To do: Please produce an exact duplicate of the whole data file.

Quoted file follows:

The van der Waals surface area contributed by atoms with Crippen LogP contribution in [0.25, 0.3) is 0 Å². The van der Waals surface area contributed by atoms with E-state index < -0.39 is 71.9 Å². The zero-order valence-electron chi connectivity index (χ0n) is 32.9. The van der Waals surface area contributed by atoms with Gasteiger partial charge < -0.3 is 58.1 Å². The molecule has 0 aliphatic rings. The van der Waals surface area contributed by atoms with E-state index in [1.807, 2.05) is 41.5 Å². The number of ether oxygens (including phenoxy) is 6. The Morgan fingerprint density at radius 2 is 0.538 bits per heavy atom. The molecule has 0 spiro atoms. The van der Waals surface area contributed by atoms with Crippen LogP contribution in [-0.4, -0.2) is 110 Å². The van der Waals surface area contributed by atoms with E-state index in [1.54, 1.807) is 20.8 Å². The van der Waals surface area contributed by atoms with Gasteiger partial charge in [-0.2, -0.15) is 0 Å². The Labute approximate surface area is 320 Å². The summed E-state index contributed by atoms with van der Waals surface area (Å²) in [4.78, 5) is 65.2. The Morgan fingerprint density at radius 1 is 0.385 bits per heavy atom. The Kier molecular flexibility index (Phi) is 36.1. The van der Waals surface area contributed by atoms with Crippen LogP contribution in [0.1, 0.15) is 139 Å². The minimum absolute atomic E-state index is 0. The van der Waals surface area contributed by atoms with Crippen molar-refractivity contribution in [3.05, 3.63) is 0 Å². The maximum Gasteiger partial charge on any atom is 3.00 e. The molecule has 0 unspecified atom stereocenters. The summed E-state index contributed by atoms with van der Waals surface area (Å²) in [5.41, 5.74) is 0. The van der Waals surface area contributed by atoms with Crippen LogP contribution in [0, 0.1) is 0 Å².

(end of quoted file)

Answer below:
The van der Waals surface area contributed by atoms with Crippen LogP contribution in [0.25, 0.3) is 0 Å². The van der Waals surface area contributed by atoms with E-state index < -0.39 is 71.9 Å². The zero-order valence-electron chi connectivity index (χ0n) is 32.9. The van der Waals surface area contributed by atoms with Gasteiger partial charge < -0.3 is 58.1 Å². The molecule has 0 aliphatic rings. The van der Waals surface area contributed by atoms with E-state index in [1.807, 2.05) is 41.5 Å². The number of ether oxygens (including phenoxy) is 6. The Morgan fingerprint density at radius 2 is 0.538 bits per heavy atom. The molecule has 0 spiro atoms. The van der Waals surface area contributed by atoms with Crippen LogP contribution in [-0.4, -0.2) is 110 Å². The van der Waals surface area contributed by atoms with E-state index in [1.54, 1.807) is 20.8 Å². The van der Waals surface area contributed by atoms with Gasteiger partial charge in [-0.2, -0.15) is 0 Å². The Labute approximate surface area is 320 Å². The summed E-state index contributed by atoms with van der Waals surface area (Å²) in [4.78, 5) is 65.2. The Morgan fingerprint density at radius 1 is 0.385 bits per heavy atom. The Kier molecular flexibility index (Phi) is 36.1. The van der Waals surface area contributed by atoms with Crippen LogP contribution in [0.1, 0.15) is 139 Å². The minimum absolute atomic E-state index is 0. The van der Waals surface area contributed by atoms with Crippen molar-refractivity contribution in [3.05, 3.63) is 0 Å². The maximum Gasteiger partial charge on any atom is 3.00 e. The molecule has 0 unspecified atom stereocenters. The summed E-state index contributed by atoms with van der Waals surface area (Å²) in [5.41, 5.74) is 0. The van der Waals surface area contributed by atoms with Crippen LogP contribution in [0, 0.1) is 0 Å².